How To Count Database Table Values With The SQL count?

SQL stands for Structured Query Language; a very important part of SQL is The Query element. It retrieves the data based on the particular criteria from the relational database. This retrieval can be accomplished using the COUNT function, which is, when paired with the specific column of the database, yields all types of information.

The SQL COUNT function is specifically very useful as the count’s database records are based on the user-specified criteria. Use this criterion to count all the records in the table, count the column’s unique values, or count the number of times records occur to meet the particular criteria.

Example

Northwind Database

This example is based on the commonly used Northwind database, which is frequently ships with the database products for using it as a tutorial. Now, look at the excerpt from the database Product table:

Product IDProduct NameSupplier IDQuantity Per UnitUnit Priceunits in Stock
1Chai1Ten boxes x 20 bags18.0039
2Chang124 – 12 oz bottles19.0017
3Aniseed Syrup112 – 550 ml bottles10.0013
4Chef Anton’s Cajun Seasoning248 – 6 oz jars22.0053
5Chef Anton’s Gumbo Mix236 boxes21.350
6Grandma’s Boysenberry spread312 – 8 oz jars25.00120
7Uncle Bob’s Organic Dried Pears312 – 1 lb Pkg30.0015

Product Table

  • Counting Records in The Table

The most basic query is to count the number of records in the table. So, to calculate the number of items in a product table, will use the query:

SELECT COUNT(*)

     FROM product;

This query will return to the number of rows in the table. It is seven, in this particular example.

  • Counting The Unique Values in a Column

Use the COUNT function to identify the number of unique values in the column. In this example, write a query to identify the number of different suppliers whose products appear in the produce department, then execute the given query:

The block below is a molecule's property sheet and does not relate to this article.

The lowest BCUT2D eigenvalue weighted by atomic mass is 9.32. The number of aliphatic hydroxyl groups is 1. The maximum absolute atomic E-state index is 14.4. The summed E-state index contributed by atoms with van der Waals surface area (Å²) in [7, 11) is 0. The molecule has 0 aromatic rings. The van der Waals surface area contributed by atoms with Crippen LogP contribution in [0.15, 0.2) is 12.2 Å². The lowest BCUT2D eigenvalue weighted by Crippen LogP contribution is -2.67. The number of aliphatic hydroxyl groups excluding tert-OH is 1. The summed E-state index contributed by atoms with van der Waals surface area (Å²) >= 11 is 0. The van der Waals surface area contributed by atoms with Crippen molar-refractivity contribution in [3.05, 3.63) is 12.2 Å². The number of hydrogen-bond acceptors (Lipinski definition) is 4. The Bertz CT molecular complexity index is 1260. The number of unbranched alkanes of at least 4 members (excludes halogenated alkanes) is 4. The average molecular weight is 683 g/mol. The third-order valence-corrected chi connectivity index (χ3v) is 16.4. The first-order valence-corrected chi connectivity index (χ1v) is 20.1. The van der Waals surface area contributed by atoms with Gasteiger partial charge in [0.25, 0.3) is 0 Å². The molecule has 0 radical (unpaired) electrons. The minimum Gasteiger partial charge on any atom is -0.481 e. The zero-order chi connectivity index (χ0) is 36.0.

SELECT COUNT (DISTINCT supplier ID)

        FROM product;

This query will directly return to the number of different values that are found in the SupplierID column. In this case, the answer is Three, which represents rows 1,2, and 3.    

  • Counting Records Matching The Criteria

In this query, combine the COUNT function with the WHERE clause to identify several records that match certain criteria. For Instance, suppose the department manager needs to get a sense of the department’s stock levels. The following query determines the number of rows that represents UnitsInStock less than 50 units:

          SELECT COUNT (*)

          FROM product

          WHERE UnitsInStock < 50

In this case, the query will then return to a value of four representing Chai, Chang, Aniseed Syrup, and Uncle Bob’s Organic Dried Pears.

The COUNT clause is very valuable to the database administrators who seek to summarize the data to meet the business requirements. With little creativity, you can then use the COUNT function for a wide range of purposes.

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